Santa Maria Foodservice has developed a set of recipes using flavours tailored to diners' age and generation.
Chef Bob Tinsley today cooked four dishes at London venue L'Atelier des Chefs at an event held to reveal the findings of the report.
The spices comprise smoked paprika, wasabi and sesame, triple pepper, cacao and chili, chili and lime, smoky barbecue, tomato and basil, and umami.
The dishes were a grilled paneer, onion and red pepper kebab with orange and pepper, wasabi and sesame spices for Millennials; a pulled chicken with a cacao and chilli barbecue marinade and fresh red cabbage slaw for Generation X; a Keralan chicken curry with chilli and lime rice for the Baby Boomers; and a grilled sirloin steak with mashed potato and smoked paprika for the War Babies.
Each dish was tailored to the self-professed likes and dining habits of each of the four generations, who were polled for the report. Questions covered issues such as how often the respondents ate out of the house, which meals they tended to eat out, how often they tried something new, how willing they were to take a risk food-wise, and which spices and flavours they preferred.
Key findings included that Millennials are more likely to be adventurous when trying new things (33% said this) and experiencing stronger flavours. Generation X, however, had 28% likely to try something new and 8% rarely trying new things; and the trend continued to reverse with each older generation: Baby Boomers had 24% trying new dishes, vs 13%, and War Babies had 20% for new dishes, and 19% preferring to stick to what they know.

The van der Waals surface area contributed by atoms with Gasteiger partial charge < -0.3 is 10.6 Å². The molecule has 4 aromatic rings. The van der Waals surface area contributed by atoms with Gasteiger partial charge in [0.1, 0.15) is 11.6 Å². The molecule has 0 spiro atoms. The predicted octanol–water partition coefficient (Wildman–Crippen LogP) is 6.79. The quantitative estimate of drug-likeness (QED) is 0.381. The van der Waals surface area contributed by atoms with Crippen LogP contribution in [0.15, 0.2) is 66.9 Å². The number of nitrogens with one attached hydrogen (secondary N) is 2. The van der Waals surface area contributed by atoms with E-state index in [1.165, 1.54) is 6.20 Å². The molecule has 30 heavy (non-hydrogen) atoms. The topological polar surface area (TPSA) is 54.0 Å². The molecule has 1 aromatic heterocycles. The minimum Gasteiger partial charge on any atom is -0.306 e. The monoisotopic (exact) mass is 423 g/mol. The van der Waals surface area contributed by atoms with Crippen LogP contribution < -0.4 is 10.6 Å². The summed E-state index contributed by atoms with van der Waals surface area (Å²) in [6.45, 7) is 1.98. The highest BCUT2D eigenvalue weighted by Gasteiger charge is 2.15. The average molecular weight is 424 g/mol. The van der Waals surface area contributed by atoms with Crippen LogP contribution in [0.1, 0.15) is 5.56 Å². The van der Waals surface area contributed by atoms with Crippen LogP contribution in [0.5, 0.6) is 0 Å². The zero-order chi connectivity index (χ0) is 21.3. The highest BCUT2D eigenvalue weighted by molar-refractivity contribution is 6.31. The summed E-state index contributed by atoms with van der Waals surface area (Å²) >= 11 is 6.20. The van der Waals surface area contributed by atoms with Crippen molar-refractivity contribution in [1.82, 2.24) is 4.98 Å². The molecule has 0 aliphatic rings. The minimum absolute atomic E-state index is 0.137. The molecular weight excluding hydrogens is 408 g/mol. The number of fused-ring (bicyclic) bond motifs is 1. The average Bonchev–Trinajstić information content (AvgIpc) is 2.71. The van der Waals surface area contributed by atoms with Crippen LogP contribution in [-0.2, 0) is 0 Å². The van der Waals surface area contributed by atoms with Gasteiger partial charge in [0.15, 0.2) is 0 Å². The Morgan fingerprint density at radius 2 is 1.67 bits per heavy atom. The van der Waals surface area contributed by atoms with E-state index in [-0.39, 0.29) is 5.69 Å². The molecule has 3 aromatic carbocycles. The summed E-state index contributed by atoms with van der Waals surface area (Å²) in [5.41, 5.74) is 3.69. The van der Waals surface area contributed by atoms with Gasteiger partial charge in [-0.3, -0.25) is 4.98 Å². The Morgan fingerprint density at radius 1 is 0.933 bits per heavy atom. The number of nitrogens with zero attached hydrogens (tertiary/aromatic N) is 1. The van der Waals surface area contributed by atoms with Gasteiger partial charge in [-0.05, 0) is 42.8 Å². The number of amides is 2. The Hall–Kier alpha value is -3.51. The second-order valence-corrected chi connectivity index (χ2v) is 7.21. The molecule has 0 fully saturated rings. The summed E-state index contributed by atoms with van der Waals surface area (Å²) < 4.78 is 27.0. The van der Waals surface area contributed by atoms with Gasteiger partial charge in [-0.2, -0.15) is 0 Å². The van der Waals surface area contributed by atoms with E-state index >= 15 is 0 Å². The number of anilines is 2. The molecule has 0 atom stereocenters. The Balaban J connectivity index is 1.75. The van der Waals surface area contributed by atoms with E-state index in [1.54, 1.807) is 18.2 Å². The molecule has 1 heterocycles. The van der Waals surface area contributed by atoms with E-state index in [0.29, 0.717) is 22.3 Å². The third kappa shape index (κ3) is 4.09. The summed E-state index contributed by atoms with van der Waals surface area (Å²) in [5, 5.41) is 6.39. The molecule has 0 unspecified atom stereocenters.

Flavour-wise, 48% of Millennials liked spicy food, 33% of Generation X, 25% of Baby Boomers, and just 17% of War Babies. Similarly, 43% of Millennials liked bold flavours (compared to 37% of Generation X, 38% of Baby Boomers, and 29% of War Babies).
Generation X and Millennials favoured Chinese, with traditional food such as French-style coming in at just 17th favourite, and more adventurous tastes such sushi and Japanese making their top 10.
Generation X were similar, choosing British, Indian, burgers, and Italian for the rest of their top five, with traditional French coming in at number 11th. Conversely, Baby Boomers and War Babies were most likely to choose British-style dishes when eating out, and were far less likely to choose Mexican or Japanese than their younger counterparts, preferring Indian instead.
Millennials did share one trait with War Babies, however, in that they are likely to have less disposable income, which they said sometimes made them less adventurous in choosing new dishes. Nearly half (47%) of Millennials said they had been put off trying something new because of cost, despite their desire to choose new flavours, which translated into a preference for sharing instead, to allow them to try new things without being pinned down to any one, risky choice.
The study was undertaken in association with Allegra Foodservice.